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Navaratri: A Celebration of Good Over Evil

The Balaji Temple in San Jose, Calif., celebrated Navaratri with usual pomp and fervor. Kids and adults pitched in to mark this celebration of good overcoming evil. Vijayalakshmi presents a report.

(Above): Pushpa Alankar Sri Durga Devi.

The Navaratri celebrations at Balaji Temple were held with usual pomp and fervor. This festival falls during the Hindu calendar month of Aswayuja Suddha, generally in the months of September or October. This year the festival started on Sep. 23 and ended on Oct. 3, and was attended by large number of devotees. Navaratri represents a celebration of the Goddess Amba, (the Power).

The event started with Kalasha puja and Kalasha sthapana and keeping of Golu.

On each day in the morning Swami Narayananda Puri performed Chandi Homa. In the evening there were cultural programs. During the first three days, Devi was worshipped as Sri Durga or Kali, the destroyer of all evils and granter of boons. The next three days are devoted to Sri Lakshmi, the goddess of wealth. The final three days, prayers were offered to Sri Saraswati, the goddess of wisdom.

On all nine days, the deities were beautifully dressed with different alankarams. Goddess Mahalakshmi Abishekam was done on Sep. 26 and shakambari alankaram was done on Panchami for goddess Mahalakshmi.  Godessess Durga was dressed with flowers (poolangi) on Durga Ashtami.  Goddess Vasavi Matha was dressed beautifully with silver kavacham after abishekam.

On the tenth day, Vijaya Dashmi was celebrated with Sumangali Pooja and satsang by Swamiji where he gave a discourse on Lalitha Sahasranama sloka.

“Nava-ratri” literally means nine nights. This festival is observed twice a year, once in the beginning of summer and again at the onset of winter.

(Above): Shakamabhari Alankar of Mahalakshmi.

Navaratri is divided into sets of three days to adore different aspects of the supreme goddess. On the first three days, the Mother is invoked as powerful force called Durga in order to destroy all our impurities, vices and defects. The next three days, the Mother is adored as a giver of spiritual wealth, Lakshmi, who is considered to have the power of bestowing on her devotees the inexhaustible wealth. The final set of three days is spent in worshipping the Mother as the goddess of wisdom, Saraswati. In order have all round success in life, we need the blessings of all three aspects of the divine mother; hence, the worship for nine nights.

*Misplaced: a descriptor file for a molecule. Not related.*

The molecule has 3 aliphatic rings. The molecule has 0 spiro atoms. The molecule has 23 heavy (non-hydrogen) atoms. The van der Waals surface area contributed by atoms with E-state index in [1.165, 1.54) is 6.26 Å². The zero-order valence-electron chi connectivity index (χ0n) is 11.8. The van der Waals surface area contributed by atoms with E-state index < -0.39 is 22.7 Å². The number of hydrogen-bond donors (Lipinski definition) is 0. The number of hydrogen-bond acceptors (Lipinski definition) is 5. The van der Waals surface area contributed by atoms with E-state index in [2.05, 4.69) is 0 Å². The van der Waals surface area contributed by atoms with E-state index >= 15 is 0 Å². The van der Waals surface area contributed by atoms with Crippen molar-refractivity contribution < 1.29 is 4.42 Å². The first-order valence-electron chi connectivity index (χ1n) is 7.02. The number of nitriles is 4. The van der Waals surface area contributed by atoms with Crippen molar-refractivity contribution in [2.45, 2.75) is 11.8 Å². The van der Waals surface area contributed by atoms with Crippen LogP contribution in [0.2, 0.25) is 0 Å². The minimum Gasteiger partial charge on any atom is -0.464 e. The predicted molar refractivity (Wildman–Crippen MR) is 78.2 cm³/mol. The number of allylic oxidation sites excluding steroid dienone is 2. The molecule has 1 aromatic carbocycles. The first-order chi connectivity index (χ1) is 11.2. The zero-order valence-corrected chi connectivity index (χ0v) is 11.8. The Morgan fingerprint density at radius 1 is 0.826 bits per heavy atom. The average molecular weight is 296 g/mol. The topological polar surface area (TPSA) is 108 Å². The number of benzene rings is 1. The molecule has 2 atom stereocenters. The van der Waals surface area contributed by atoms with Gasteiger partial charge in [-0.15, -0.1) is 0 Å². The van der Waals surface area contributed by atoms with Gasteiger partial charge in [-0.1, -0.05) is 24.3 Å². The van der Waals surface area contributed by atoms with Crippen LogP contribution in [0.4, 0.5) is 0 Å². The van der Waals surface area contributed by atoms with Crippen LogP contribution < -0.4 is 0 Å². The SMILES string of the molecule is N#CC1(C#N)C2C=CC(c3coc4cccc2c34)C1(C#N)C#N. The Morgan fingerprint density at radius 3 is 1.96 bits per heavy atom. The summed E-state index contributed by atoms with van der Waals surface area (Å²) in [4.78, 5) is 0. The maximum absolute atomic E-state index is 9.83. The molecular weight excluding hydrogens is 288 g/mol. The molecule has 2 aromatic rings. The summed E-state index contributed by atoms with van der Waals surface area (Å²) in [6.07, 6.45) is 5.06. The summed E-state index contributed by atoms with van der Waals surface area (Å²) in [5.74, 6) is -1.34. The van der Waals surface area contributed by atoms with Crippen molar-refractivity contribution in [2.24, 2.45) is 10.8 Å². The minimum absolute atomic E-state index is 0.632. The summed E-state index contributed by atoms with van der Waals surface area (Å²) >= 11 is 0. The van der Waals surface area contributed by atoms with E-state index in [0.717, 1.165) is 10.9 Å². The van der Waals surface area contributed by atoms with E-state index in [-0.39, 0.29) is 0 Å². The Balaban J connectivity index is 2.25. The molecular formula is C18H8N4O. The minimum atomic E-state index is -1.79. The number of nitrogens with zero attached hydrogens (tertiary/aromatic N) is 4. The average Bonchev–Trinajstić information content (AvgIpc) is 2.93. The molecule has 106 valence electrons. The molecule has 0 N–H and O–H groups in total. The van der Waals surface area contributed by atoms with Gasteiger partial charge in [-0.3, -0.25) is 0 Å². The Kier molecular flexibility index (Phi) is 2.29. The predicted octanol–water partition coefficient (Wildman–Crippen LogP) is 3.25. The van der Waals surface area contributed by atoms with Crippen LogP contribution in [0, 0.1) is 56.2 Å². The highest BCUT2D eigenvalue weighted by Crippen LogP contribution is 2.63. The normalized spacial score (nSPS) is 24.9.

In North India, as the culmination of Ramlila which is enacted ceremoniously during Dussehra, the effigies of Ravana, Kumbhakarna, and Meghanada are burnt to celebrate the victory of good (Rama) over evil forces on the Vijaya Dashmi day.

Navratri is celebrated in many Indian communities. The mother goddess is said to appear in nine forms, and each one is worshiped for a day. These nine forms signify various traits that the goddess influences us with. The Devi Mahatmya and other texts invoking the Goddess who vanquished demons are cited.

During the eight or ninth day, Kanya Puja, pre-pubescent girls are ceremonially worshipped. It is a custom to wash the feet of these nine young girls as a mark of respect for the Goddess and then offer new clothes as gifts by the devotee. Kanya puja as a part of Devi worship is to recognize the feminine power vested in the girl child and to give them as much importance in the social. Saraswati Puja is performed on the 9th day. Ayudha Puja is conducted in many parts of South India on the Mahanavami (Ninth) day with much fanfare. Weapons, agricultural implements, all kinds of tools, equipments, machinery and automobiles are decorated and worshipped on this day along with the worship of Goddess. The work starts afresh from the next day, i.e. the 10th day which is celebrated as Vijaya Dashmi.

(Above): Swami Narayananda offering prayers.

Many Bay Area music schools participated in the cultural program. The festival ended in the night by burning the effigies of Ravana and Kumbakarna to symbolize the victory of good over evil. Legend has it that on this day the Devi destroyed the all powerful Mahisasura, the man with a buffalo head, signifying the triumph of good over evil.

The Sharad Navratri is considered as a very auspicious time for starting new a job, ventures, or entering new homes and marriage.


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